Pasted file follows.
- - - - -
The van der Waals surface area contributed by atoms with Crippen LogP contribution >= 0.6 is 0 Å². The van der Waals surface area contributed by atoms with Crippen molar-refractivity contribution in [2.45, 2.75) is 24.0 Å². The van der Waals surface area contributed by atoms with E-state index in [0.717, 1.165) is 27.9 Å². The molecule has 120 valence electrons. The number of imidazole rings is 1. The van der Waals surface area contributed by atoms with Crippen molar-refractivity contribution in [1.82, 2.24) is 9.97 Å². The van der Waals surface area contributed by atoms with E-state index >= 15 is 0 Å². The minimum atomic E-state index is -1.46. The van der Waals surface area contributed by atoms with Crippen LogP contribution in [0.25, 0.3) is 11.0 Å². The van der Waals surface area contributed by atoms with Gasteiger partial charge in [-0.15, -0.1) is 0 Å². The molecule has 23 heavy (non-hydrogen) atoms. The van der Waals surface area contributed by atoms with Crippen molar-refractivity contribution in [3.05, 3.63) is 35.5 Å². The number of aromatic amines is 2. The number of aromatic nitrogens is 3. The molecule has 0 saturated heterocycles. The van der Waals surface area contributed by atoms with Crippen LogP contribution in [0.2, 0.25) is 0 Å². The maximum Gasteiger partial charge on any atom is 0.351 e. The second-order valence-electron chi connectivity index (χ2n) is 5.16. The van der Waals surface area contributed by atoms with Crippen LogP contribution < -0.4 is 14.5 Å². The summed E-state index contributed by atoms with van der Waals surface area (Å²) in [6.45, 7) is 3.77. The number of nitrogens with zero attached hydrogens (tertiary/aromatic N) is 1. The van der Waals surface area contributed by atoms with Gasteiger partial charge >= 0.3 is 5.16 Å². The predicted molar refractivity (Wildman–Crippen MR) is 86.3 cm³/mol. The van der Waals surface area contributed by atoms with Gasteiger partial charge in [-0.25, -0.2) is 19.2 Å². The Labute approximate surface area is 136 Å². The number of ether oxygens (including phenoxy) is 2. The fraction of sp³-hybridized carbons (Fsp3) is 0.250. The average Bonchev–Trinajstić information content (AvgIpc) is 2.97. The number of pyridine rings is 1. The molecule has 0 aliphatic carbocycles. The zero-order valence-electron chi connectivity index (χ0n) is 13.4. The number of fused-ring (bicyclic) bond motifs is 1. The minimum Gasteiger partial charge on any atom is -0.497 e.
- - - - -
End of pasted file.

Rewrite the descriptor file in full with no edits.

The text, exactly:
The van der Waals surface area contributed by atoms with Crippen LogP contribution >= 0.6 is 0 Å². The van der Waals surface area contributed by atoms with Crippen molar-refractivity contribution in [2.45, 2.75) is 24.0 Å². The van der Waals surface area contributed by atoms with E-state index in [0.717, 1.165) is 27.9 Å². The molecule has 120 valence electrons. The number of imidazole rings is 1. The van der Waals surface area contributed by atoms with Crippen molar-refractivity contribution in [1.82, 2.24) is 9.97 Å². The van der Waals surface area contributed by atoms with E-state index >= 15 is 0 Å². The minimum atomic E-state index is -1.46. The van der Waals surface area contributed by atoms with Crippen LogP contribution in [0.25, 0.3) is 11.0 Å². The van der Waals surface area contributed by atoms with Gasteiger partial charge in [-0.15, -0.1) is 0 Å². The molecule has 23 heavy (non-hydrogen) atoms. The van der Waals surface area contributed by atoms with Crippen molar-refractivity contribution in [3.05, 3.63) is 35.5 Å². The number of aromatic amines is 2. The number of aromatic nitrogens is 3. The molecule has 0 saturated heterocycles. The van der Waals surface area contributed by atoms with Crippen LogP contribution in [0.2, 0.25) is 0 Å². The maximum Gasteiger partial charge on any atom is 0.351 e. The second-order valence-electron chi connectivity index (χ2n) is 5.16. The van der Waals surface area contributed by atoms with Crippen LogP contribution < -0.4 is 14.5 Å². The summed E-state index contributed by atoms with van der Waals surface area (Å²) in [6.45, 7) is 3.77. The number of nitrogens with zero attached hydrogens (tertiary/aromatic N) is 1. The van der Waals surface area contributed by atoms with Gasteiger partial charge >= 0.3 is 5.16 Å². The predicted molar refractivity (Wildman–Crippen MR) is 86.3 cm³/mol. The van der Waals surface area contributed by atoms with Gasteiger partial charge in [-0.25, -0.2) is 19.2 Å². The Labute approximate surface area is 136 Å². The number of ether oxygens (including phenoxy) is 2. The fraction of sp³-hybridized carbons (Fsp3) is 0.250. The average Bonchev–Trinajstić information content (AvgIpc) is 2.97. The number of pyridine rings is 1. The molecule has 0 aliphatic carbocycles. The zero-order valence-electron chi connectivity index (χ0n) is 13.4. The number of fused-ring (bicyclic) bond motifs is 1. The minimum Gasteiger partial charge on any atom is -0.497 e.